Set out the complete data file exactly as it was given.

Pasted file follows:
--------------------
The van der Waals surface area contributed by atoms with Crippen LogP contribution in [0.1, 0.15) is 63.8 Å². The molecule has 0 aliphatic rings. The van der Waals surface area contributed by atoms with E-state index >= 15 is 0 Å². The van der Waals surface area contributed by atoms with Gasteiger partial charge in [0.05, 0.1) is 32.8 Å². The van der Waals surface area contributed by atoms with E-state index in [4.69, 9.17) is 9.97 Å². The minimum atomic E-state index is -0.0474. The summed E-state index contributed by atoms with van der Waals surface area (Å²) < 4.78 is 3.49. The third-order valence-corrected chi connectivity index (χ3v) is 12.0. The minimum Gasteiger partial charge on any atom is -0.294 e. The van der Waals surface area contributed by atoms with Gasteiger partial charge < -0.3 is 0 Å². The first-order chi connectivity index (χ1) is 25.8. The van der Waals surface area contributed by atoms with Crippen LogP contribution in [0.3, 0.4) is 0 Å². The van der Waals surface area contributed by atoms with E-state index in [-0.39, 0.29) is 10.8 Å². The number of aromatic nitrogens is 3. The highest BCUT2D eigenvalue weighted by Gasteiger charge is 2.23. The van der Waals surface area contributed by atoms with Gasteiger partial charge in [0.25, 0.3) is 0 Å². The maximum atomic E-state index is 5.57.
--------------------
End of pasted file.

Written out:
The van der Waals surface area contributed by atoms with Crippen LogP contribution in [0.1, 0.15) is 63.8 Å². The molecule has 0 aliphatic rings. The van der Waals surface area contributed by atoms with E-state index >= 15 is 0 Å². The van der Waals surface area contributed by atoms with Gasteiger partial charge in [0.05, 0.1) is 32.8 Å². The van der Waals surface area contributed by atoms with E-state index in [4.69, 9.17) is 9.97 Å². The minimum atomic E-state index is -0.0474. The summed E-state index contributed by atoms with van der Waals surface area (Å²) < 4.78 is 3.49. The third-order valence-corrected chi connectivity index (χ3v) is 12.0. The minimum Gasteiger partial charge on any atom is -0.294 e. The van der Waals surface area contributed by atoms with Gasteiger partial charge < -0.3 is 0 Å². The first-order chi connectivity index (χ1) is 25.8. The van der Waals surface area contributed by atoms with Crippen LogP contribution in [0.3, 0.4) is 0 Å². The van der Waals surface area contributed by atoms with E-state index in [-0.39, 0.29) is 10.8 Å². The number of aromatic nitrogens is 3. The highest BCUT2D eigenvalue weighted by Gasteiger charge is 2.23. The van der Waals surface area contributed by atoms with Gasteiger partial charge in [0.25, 0.3) is 0 Å². The maximum atomic E-state index is 5.57.